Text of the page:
The state senator said the deletion was the work of the legislative attorney who drafted his bill and that he would’ve been willing to leave that language untouched. He also says most of the audit’s recommendations have already been implemented by the CIB without the need for legislative action.

To Winterton, efforts to expand roads and evaluate rail lines would fulfill the traditional mission for the CIB funds by steering heavy trucks away from community roadways and by improving thoroughfares that serve everyone from the extraction industry to public school buses.

A former Duchesne County commissioner, Winterton is employed as a client relations consultant by the engineering firm of record for the coalition working on the rail line project. He sponsored failed legislation last year that would have granted a huge tax break to oil and gas companies in a move designed to expand production — something seen as necessary to make the rail line economically feasible.

With Uinta Basin line supporters estimating the project will nearly quadruple oil output, Park said there’s no way around the fact that the rail linkage would greatly exacerbate the impact of oil extraction rather than ameliorating it as the project’s backers suggest it might.

And opponents of SB176 also argue the measure would only compound the issues identified by the audit, since it not only strips out wording on alleviating community impacts but also specifies that CIB money can pay for studies of “development related to natural resources.”

“Rather than address this issue going forward, the legislation simply attempts to make this outrageous practice legal,” Grand County Commissioner Sarah Stock told state lawmakers earlier this year.

Other local leaders got behind the bill as a way to strengthen a program that serves as a lifeline for their communities.

“In Duchesne County, with 63% of our county either federal- or state-owned,” Commissioner Greg Miles testified, “we rely on mineral lease money for important purposes like planning.”

To those who argue this money shouldn’t boost industry, he said: “Show me a CIB project that’s been granted that could not be misconstrued as economic development.”

(Brian Maffly | Tribune file photo) An oil jack pulls crude from a well in Lake County in Duchesne County.

Who benefits?

Winterton acknowledges that his bill gives a legislative nod to tapping CIB funding for projects like the railway or the road upgrades highlighted by the audit. But it won’t make much of an actual difference when the board has been supporting these types of initiatives already, he said.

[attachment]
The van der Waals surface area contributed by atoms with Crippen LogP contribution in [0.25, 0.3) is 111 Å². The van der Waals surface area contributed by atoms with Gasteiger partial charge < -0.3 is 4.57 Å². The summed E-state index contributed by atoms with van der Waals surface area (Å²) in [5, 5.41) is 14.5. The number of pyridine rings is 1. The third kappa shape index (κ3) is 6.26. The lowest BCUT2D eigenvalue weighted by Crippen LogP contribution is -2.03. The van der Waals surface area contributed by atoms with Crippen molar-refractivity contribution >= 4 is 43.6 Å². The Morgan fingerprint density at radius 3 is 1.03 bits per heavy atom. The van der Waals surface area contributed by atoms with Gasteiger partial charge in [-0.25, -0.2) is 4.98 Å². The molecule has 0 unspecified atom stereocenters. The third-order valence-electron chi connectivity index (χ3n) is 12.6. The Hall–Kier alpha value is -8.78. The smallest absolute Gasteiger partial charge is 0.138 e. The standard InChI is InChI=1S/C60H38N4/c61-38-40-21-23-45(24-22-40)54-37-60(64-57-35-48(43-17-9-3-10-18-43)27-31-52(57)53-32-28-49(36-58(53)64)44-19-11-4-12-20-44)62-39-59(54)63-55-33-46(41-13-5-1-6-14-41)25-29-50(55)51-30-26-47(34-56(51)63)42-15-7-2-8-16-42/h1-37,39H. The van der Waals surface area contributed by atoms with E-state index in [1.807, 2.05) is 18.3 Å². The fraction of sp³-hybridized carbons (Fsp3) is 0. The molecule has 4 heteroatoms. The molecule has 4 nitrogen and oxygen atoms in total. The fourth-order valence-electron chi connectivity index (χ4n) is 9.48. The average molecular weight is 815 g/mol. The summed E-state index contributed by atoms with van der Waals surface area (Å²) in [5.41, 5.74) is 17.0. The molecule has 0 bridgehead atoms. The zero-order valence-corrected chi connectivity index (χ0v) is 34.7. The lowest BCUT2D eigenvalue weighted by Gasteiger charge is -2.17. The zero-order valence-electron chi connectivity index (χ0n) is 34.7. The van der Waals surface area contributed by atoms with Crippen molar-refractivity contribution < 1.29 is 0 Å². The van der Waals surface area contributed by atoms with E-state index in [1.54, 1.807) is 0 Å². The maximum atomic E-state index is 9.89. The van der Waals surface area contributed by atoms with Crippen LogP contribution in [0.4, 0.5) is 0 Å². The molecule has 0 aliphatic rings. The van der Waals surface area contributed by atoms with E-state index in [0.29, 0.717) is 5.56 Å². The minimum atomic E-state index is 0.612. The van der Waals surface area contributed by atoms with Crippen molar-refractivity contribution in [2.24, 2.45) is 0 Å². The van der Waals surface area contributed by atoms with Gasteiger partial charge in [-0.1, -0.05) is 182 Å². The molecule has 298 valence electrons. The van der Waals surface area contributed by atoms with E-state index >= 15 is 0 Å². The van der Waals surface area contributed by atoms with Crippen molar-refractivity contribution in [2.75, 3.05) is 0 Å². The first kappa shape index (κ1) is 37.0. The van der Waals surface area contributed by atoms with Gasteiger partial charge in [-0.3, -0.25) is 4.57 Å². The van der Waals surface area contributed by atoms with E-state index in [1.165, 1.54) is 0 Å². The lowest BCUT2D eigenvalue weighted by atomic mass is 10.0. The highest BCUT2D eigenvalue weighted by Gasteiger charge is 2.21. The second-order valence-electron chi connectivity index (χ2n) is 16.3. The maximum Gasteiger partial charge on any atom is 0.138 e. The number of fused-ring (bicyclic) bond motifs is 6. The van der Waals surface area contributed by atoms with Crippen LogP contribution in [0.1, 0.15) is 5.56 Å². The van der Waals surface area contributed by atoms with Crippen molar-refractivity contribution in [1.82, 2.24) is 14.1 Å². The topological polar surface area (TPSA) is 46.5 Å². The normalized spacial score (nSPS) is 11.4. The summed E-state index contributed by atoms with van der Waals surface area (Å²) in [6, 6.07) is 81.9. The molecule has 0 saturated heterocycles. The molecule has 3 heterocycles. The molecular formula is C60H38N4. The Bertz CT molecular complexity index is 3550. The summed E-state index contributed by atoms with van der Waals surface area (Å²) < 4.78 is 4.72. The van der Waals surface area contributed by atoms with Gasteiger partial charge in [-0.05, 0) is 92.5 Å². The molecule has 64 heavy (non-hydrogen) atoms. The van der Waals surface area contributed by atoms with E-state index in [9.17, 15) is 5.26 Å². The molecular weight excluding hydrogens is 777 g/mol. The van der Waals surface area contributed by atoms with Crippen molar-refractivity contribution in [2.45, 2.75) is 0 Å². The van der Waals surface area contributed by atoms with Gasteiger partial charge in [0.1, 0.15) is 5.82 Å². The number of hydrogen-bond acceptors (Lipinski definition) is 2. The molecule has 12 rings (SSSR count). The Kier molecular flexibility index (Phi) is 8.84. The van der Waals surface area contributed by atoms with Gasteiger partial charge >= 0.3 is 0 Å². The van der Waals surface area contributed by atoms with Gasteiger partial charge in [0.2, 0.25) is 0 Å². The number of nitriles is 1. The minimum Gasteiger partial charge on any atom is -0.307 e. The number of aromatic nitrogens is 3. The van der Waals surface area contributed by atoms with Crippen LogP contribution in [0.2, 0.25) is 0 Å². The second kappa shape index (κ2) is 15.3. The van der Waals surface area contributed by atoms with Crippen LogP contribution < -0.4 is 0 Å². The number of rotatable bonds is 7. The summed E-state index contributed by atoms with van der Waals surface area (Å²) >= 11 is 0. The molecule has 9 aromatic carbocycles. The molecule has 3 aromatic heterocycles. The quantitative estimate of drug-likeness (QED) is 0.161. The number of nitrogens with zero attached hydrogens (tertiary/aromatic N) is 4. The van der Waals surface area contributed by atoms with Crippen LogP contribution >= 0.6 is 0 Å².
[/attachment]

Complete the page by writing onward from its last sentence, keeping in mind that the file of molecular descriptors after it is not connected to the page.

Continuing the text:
“The money will still continue to be used as it has,” the Roosevelt Republican, who used to serve on the CIB, said in an interview. “[SB176] is only giving the board the understanding of what’s going to be appropriate and what’s not.”

This interpretation of the CIB fund’s purpose runs contrary to the intent of state and federal lawmakers over the years, Park contends.

Utah’s law has mirrored the Federal Mineral Leasing Act, which states that royalties should go to local governments “socially or economically impacted” by extraction activity. And the Utah attorney general’s office has held that these federal restrictions would prohibit the CIB from citing economic development alone as a justification for awarding money, although job creation could be a welcome side effect of a project.

Congress has viewed this money as a way of buffering communities from the “boom and bust cycles” that often come along with mineral extraction and of bolstering police, public health services and government facilities in these areas, office attorneys wrote in a 1993 opinion.

Park expects that rail line proponents will cite SB176, which is retroactive, as they try to fend off her group’s lawsuit challenging the CIB grant for the Uinta Basin railway — but she believes that in itself could create an opportunity for blunting the new state law’s impact. As it asks a judge to reverse the grant, the Center for Biological Diversity will likely contend that even the revised state statute must be read in light of the federal rules that prioritize mitigation projects, she said.

Eric Johnson, another Seven County Infrastructure Coalition representative who testified for Winterton’s bill, said its retroactive clause would add a layer of protection for past CIB disbursements, including the ones flagged by auditors.

“The retroactivity is in there because there were numerous projects that were questioned, and there’s many more that could be questioned,” he said. “And so you just you want to ratify the things that have been done.”

Carly Ferro, who directs Utah’s chapter of the Sierra Club, said relaxing legal checks on the CIB is the wrong response to last year’s audit calling for process improvements. Her plan going forward is to work with the governor’s office on reforms that will ensure that federal mineral revenues end up benefiting rural Utahns and not the energy industry.

“Our goal is to really ensure that rural communities are receiving the support and investment that can allow them to have healthy communities and healthy environments,” she said, “so that they can not only sustain and endure, but thrive.”